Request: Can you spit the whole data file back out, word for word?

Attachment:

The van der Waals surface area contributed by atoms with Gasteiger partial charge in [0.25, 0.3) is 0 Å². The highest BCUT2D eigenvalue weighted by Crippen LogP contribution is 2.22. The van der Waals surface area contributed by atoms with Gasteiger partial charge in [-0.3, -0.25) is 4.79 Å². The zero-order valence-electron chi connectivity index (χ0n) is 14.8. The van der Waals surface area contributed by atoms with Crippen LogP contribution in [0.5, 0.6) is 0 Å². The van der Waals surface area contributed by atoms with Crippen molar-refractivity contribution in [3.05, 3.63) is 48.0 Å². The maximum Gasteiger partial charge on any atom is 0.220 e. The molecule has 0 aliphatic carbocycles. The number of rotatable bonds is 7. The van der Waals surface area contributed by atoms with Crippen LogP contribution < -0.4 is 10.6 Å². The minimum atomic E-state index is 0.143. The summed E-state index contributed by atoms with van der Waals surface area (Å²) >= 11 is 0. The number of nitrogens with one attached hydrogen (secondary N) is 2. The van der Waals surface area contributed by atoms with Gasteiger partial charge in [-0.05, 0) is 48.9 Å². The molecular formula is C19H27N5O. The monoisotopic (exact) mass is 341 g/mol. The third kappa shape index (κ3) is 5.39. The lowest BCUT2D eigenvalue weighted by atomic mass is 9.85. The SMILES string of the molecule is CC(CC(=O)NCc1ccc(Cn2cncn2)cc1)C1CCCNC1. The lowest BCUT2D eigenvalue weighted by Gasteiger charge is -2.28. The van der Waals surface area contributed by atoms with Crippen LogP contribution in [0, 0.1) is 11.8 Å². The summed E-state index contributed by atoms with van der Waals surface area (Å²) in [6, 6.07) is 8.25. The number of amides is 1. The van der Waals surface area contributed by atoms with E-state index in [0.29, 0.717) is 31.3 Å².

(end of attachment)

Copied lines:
The van der Waals surface area contributed by atoms with Gasteiger partial charge in [0.25, 0.3) is 0 Å². The highest BCUT2D eigenvalue weighted by Crippen LogP contribution is 2.22. The van der Waals surface area contributed by atoms with Gasteiger partial charge in [-0.3, -0.25) is 4.79 Å². The zero-order valence-electron chi connectivity index (χ0n) is 14.8. The van der Waals surface area contributed by atoms with Crippen LogP contribution in [0.5, 0.6) is 0 Å². The van der Waals surface area contributed by atoms with Crippen molar-refractivity contribution in [3.05, 3.63) is 48.0 Å². The maximum Gasteiger partial charge on any atom is 0.220 e. The molecule has 0 aliphatic carbocycles. The number of rotatable bonds is 7. The van der Waals surface area contributed by atoms with Crippen LogP contribution < -0.4 is 10.6 Å². The minimum atomic E-state index is 0.143. The summed E-state index contributed by atoms with van der Waals surface area (Å²) >= 11 is 0. The number of nitrogens with one attached hydrogen (secondary N) is 2. The van der Waals surface area contributed by atoms with Gasteiger partial charge in [-0.05, 0) is 48.9 Å². The molecular formula is C19H27N5O. The monoisotopic (exact) mass is 341 g/mol. The third kappa shape index (κ3) is 5.39. The lowest BCUT2D eigenvalue weighted by atomic mass is 9.85. The SMILES string of the molecule is CC(CC(=O)NCc1ccc(Cn2cncn2)cc1)C1CCCNC1. The lowest BCUT2D eigenvalue weighted by Gasteiger charge is -2.28. The van der Waals surface area contributed by atoms with Crippen LogP contribution in [0, 0.1) is 11.8 Å². The summed E-state index contributed by atoms with van der Waals surface area (Å²) in [6, 6.07) is 8.25. The number of amides is 1. The van der Waals surface area contributed by atoms with E-state index in [0.29, 0.717) is 31.3 Å².